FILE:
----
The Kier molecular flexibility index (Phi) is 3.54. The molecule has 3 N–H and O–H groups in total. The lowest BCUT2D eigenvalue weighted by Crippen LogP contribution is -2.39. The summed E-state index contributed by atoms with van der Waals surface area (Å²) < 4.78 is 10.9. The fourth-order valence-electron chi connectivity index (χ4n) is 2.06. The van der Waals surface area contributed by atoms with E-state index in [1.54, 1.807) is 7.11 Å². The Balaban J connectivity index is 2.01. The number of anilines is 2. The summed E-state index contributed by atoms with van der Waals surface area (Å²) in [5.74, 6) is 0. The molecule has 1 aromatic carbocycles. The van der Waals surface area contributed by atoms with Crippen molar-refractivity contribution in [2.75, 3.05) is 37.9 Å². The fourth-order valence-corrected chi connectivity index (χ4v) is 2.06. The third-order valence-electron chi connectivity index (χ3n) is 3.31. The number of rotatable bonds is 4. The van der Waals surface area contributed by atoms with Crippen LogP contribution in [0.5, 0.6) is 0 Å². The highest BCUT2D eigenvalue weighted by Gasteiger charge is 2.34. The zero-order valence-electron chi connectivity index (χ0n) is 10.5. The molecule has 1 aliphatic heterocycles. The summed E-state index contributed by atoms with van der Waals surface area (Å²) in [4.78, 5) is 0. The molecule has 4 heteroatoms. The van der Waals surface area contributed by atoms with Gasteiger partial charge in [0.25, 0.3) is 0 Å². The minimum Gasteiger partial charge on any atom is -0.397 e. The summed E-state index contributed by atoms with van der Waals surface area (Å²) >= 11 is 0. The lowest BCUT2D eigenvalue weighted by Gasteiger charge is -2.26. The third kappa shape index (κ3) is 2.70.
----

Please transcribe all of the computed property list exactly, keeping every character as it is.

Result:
The Kier molecular flexibility index (Phi) is 3.54. The molecule has 3 N–H and O–H groups in total. The lowest BCUT2D eigenvalue weighted by Crippen LogP contribution is -2.39. The summed E-state index contributed by atoms with van der Waals surface area (Å²) < 4.78 is 10.9. The fourth-order valence-electron chi connectivity index (χ4n) is 2.06. The van der Waals surface area contributed by atoms with E-state index in [1.54, 1.807) is 7.11 Å². The Balaban J connectivity index is 2.01. The number of anilines is 2. The summed E-state index contributed by atoms with van der Waals surface area (Å²) in [5.74, 6) is 0. The molecule has 1 aromatic carbocycles. The van der Waals surface area contributed by atoms with Crippen molar-refractivity contribution in [2.75, 3.05) is 37.9 Å². The fourth-order valence-corrected chi connectivity index (χ4v) is 2.06. The third-order valence-electron chi connectivity index (χ3n) is 3.31. The number of rotatable bonds is 4. The van der Waals surface area contributed by atoms with Crippen LogP contribution in [0.5, 0.6) is 0 Å². The highest BCUT2D eigenvalue weighted by Gasteiger charge is 2.34. The zero-order valence-electron chi connectivity index (χ0n) is 10.5. The molecule has 1 aliphatic heterocycles. The summed E-state index contributed by atoms with van der Waals surface area (Å²) in [4.78, 5) is 0. The molecule has 4 heteroatoms. The van der Waals surface area contributed by atoms with Gasteiger partial charge in [0.25, 0.3) is 0 Å². The minimum Gasteiger partial charge on any atom is -0.397 e. The summed E-state index contributed by atoms with van der Waals surface area (Å²) >= 11 is 0. The lowest BCUT2D eigenvalue weighted by Gasteiger charge is -2.26. The third kappa shape index (κ3) is 2.70.